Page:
Terry Graedon, PhD, is a medical anthropologist and co-host of The People’s Pharmacy radio show, co-author of The People’s Pharmacy syndicated newspaper columns and numerous books, and co-founder of The People’s Pharmacy website. Terry taught in the Duke University School of Nursing and was an adjunct assistant professor in the Department of Anthropology. She is a Fellow of the Society of Applied Anthropology. Terry is one of the country's leading authorities on the science behind folk remedies. .
Getting a Good Night’s Sleep

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I started taking 1 magnesium citrate about 1/2 hour before going to bed. It has really helped. BUT the biggest help was that I now have a lower blood pressure in the morning. I had even made my first ER trip over my BP going very high recently. I keep careful records. No question that the magnesium is making a significant difference. ~

I want to thank you for your sleeping guide. I have had chronic insomnia my entire life. My mind would never shut down. I have been on ambian and even OTC when I didn’t have insurance. When the generic ambian came out sleep problems got worse. I decided to fight insomnia once and for all. I had tried previous attempts to use herbs to help me sleep but always got frustrated and stopped. After reading your guide and seeing all the bad side effects of ambian and OTC medicines, I knew this time had to be different. So I switched to a regiment that follows:
6:00 pm I take magnesium and melatonin
6:30 I brew chamomile tea and drink that slowly
7:00 all electronics go off and I take my valerian extract.

I climb into bed to read and usually within 20-25 mins I am out for the night. I also invested in a pair of sleep/eye mask to help darkening the room.

For the fist time in 46 years I have fallen asleep without ambian or OTC products. I couldnt believe it was possible!! Thank you for giving me my life back and the fear of no sleep–is no more.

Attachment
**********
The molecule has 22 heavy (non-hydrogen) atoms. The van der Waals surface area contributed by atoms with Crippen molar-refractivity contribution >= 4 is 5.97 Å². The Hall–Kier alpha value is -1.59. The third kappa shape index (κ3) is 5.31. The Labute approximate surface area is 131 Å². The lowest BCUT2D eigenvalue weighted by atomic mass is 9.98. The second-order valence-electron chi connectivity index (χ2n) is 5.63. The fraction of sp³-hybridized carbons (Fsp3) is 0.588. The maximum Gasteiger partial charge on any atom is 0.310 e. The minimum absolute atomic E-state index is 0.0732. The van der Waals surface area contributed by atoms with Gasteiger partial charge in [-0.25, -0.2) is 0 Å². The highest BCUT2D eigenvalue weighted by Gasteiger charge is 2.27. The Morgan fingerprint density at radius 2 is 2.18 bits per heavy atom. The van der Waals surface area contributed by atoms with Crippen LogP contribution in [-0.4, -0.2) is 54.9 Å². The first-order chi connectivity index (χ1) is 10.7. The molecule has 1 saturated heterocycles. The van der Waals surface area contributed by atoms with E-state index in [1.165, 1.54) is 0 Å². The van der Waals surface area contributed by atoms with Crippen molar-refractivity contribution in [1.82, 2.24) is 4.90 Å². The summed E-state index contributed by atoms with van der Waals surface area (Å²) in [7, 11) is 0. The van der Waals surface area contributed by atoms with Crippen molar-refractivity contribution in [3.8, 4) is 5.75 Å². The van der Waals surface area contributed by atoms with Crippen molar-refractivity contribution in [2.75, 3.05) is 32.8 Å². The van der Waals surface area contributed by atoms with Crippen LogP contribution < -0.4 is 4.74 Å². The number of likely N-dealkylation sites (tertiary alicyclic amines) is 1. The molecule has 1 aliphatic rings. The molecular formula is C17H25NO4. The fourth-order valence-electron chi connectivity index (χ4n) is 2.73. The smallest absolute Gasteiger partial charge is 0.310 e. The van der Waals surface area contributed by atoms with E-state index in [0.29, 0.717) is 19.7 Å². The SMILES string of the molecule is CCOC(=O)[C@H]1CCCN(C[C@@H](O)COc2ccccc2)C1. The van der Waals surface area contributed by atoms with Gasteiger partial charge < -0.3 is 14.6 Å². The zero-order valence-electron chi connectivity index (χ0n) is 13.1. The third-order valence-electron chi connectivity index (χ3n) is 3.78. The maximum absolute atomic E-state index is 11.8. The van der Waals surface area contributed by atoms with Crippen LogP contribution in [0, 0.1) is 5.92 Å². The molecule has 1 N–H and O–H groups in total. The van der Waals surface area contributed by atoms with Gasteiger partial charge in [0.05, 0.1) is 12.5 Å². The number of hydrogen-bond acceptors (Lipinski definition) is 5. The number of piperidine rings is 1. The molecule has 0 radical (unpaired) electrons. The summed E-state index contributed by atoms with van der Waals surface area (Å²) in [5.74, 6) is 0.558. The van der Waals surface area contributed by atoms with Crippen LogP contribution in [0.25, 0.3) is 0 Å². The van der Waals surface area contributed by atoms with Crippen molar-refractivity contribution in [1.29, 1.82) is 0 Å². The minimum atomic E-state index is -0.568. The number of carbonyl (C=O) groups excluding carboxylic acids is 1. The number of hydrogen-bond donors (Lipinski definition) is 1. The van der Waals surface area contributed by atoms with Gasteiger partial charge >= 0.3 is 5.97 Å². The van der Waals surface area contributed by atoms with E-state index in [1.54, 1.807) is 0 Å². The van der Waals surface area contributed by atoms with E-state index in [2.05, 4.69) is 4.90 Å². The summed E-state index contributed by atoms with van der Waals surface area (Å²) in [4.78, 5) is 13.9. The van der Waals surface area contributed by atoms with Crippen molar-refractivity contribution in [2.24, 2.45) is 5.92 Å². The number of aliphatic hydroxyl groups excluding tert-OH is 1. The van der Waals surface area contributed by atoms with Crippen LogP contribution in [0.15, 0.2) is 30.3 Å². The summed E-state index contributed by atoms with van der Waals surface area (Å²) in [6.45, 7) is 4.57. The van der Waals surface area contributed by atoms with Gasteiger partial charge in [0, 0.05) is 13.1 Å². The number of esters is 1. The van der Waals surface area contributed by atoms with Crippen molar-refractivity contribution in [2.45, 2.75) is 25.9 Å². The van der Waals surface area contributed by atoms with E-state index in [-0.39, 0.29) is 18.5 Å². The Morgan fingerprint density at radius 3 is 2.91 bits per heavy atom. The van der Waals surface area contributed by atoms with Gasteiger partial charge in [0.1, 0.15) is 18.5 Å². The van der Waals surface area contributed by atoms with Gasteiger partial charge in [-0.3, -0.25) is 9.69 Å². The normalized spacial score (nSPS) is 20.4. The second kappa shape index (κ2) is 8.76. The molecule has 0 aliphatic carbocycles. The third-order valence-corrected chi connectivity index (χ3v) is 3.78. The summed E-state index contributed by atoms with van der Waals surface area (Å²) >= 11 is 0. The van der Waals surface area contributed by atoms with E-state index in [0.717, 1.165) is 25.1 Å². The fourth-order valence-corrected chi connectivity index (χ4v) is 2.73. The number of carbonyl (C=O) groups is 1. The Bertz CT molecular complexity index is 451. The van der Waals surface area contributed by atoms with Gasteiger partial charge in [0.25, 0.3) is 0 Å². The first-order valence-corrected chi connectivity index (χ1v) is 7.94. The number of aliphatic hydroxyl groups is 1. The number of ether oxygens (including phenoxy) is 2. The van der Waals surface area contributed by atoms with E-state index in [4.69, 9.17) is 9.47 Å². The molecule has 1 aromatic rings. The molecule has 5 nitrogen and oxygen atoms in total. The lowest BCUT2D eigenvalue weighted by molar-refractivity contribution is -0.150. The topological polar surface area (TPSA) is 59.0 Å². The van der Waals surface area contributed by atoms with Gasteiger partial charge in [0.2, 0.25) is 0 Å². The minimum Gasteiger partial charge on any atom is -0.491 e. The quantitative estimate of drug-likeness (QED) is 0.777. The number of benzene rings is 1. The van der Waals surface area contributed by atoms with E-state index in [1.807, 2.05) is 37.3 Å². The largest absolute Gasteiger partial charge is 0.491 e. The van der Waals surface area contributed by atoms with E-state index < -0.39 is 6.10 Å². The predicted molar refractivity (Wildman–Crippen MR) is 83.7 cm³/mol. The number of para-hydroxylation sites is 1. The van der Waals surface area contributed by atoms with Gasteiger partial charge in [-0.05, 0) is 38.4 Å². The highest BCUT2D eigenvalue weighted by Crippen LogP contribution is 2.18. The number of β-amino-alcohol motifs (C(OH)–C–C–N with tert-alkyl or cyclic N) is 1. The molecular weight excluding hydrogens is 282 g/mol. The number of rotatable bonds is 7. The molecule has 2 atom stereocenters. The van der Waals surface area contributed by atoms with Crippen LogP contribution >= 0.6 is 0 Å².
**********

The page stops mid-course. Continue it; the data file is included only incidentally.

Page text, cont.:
I live in a condo that is now 40 years old. I bought it 30 years ago, am retired, can’t afford to sell and move. I share a bedroom wall with a couple who cause vibrations in my bed every night enjoying them selves. I believe they are using some kind of drug for excitement. The only way I can get any sleep is with Lunesta. I have tried the herbs with no luck.

When I don’t use Lunesta, I get only about four hours rest. I don’t want to use this drug. I have arthritis and pain also, so getting sleep is so important. I have tried the herb OTC drugs with no luck. Any ideas. I have complained to the HOA and Board, but they won’t do anything. They are renters and I own. I have never complained. I can not prove this bed vibration without paying almost 2K, money I don’t have. I think the HOA attorney is advising to not do anything due to skin color. I have no problem with these neighbors, except their nightly actions causing me no sleep. My bed is across the room and theirs is next to the wall we share, yet they lied to the board as to its location. I talked to an acoustical engineer and there is nothing I can do with out that landlord’s help, and she is doing nothing.

So, I need something to help me sleep that won’t affect my mind. Any recommendations? Thank you.

My sleep problem is apparently due to statin use, specifically, Livalo. I developed central sleep apnea while on Livalo. I have been off Livalo for a year and a half but still have central sleep apnea and must use a Cpap machine at night. This may be an irreversible side effect of statins. Is there a nutitional or vitamin/ supplement to cure the damage statins have done to my brain? Would appreciate any advice.